The projection for the deficit at the end of the current budget year on Sept. 30 remains far worse than when Bush took office. At that time, both White House and congressional forecasters projected cumulative surpluses of $5.6 trillion over the subsequent decade.
Instead, deficits returned three years ago after four years of budget surpluses. The chief reason was that forecasters assumed that a surge in revenue in the late 1990s — fueled in large measure by the stock market boom — would continue.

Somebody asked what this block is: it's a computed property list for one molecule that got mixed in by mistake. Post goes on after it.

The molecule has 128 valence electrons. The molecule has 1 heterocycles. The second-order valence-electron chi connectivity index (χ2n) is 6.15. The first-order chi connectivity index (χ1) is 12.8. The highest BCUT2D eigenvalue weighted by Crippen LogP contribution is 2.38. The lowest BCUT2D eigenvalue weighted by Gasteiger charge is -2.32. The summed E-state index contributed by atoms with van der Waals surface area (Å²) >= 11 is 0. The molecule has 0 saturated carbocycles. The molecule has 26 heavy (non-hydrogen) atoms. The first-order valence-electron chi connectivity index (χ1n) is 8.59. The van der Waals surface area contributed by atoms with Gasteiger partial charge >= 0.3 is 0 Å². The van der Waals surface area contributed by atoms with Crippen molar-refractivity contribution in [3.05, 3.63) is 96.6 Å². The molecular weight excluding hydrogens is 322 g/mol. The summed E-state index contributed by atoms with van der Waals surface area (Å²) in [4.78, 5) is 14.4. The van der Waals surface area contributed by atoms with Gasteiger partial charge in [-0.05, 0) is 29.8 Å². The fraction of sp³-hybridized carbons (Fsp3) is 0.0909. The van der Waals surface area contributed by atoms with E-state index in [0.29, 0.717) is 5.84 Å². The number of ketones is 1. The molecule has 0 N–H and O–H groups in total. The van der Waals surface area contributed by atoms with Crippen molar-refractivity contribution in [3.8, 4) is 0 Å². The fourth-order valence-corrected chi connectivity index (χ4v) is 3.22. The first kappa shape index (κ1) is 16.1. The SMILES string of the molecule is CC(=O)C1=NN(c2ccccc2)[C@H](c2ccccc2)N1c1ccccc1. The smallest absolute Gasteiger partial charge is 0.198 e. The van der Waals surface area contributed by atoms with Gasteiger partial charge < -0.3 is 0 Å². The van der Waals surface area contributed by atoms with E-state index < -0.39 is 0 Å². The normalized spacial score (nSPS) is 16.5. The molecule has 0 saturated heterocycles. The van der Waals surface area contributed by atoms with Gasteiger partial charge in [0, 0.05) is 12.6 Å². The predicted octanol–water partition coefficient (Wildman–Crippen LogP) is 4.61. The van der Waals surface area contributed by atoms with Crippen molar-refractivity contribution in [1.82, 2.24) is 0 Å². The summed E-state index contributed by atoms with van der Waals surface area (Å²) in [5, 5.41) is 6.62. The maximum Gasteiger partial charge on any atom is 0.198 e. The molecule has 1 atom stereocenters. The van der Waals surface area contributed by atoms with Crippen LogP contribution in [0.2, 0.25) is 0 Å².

The economy hit a recession, the market tumbled and a surge in homeland security spending after the Sept. 11, 2001 terror attacks combined to produce a return to deficits.
In other words, this is reading tea leaves for any out year, and no one is good at it. Not even sometime economist Paul Krugman.